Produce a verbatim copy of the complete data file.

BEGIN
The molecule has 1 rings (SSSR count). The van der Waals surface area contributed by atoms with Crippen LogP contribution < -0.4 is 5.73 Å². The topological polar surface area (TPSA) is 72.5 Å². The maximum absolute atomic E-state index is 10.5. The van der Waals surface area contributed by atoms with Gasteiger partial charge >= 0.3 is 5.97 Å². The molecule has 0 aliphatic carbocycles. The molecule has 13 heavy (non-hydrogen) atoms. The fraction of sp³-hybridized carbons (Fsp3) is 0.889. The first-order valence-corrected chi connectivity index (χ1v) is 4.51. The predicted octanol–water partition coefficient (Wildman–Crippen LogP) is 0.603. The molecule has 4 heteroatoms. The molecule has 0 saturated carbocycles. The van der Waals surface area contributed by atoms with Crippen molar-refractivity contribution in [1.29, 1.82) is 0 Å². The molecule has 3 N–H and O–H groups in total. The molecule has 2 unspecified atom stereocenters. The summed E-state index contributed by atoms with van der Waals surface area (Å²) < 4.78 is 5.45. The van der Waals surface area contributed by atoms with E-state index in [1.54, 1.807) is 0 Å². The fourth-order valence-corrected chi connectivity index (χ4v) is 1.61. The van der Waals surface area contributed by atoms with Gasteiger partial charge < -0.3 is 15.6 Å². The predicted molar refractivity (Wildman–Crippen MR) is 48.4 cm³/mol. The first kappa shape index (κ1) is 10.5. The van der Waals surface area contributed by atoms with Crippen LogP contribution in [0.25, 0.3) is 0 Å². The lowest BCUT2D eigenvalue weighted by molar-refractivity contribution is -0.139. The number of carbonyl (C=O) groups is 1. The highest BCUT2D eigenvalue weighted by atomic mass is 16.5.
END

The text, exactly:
The molecule has 1 rings (SSSR count). The van der Waals surface area contributed by atoms with Crippen LogP contribution < -0.4 is 5.73 Å². The topological polar surface area (TPSA) is 72.5 Å². The maximum absolute atomic E-state index is 10.5. The van der Waals surface area contributed by atoms with Gasteiger partial charge >= 0.3 is 5.97 Å². The molecule has 0 aliphatic carbocycles. The molecule has 13 heavy (non-hydrogen) atoms. The fraction of sp³-hybridized carbons (Fsp3) is 0.889. The first-order valence-corrected chi connectivity index (χ1v) is 4.51. The predicted octanol–water partition coefficient (Wildman–Crippen LogP) is 0.603. The molecule has 4 heteroatoms. The molecule has 0 saturated carbocycles. The van der Waals surface area contributed by atoms with Crippen molar-refractivity contribution in [1.29, 1.82) is 0 Å². The molecule has 3 N–H and O–H groups in total. The molecule has 2 unspecified atom stereocenters. The summed E-state index contributed by atoms with van der Waals surface area (Å²) < 4.78 is 5.45. The van der Waals surface area contributed by atoms with E-state index in [1.54, 1.807) is 0 Å². The fourth-order valence-corrected chi connectivity index (χ4v) is 1.61. The van der Waals surface area contributed by atoms with Gasteiger partial charge < -0.3 is 15.6 Å². The predicted molar refractivity (Wildman–Crippen MR) is 48.4 cm³/mol. The first kappa shape index (κ1) is 10.5. The van der Waals surface area contributed by atoms with Crippen LogP contribution in [0.25, 0.3) is 0 Å². The lowest BCUT2D eigenvalue weighted by molar-refractivity contribution is -0.139. The number of carbonyl (C=O) groups is 1. The highest BCUT2D eigenvalue weighted by atomic mass is 16.5.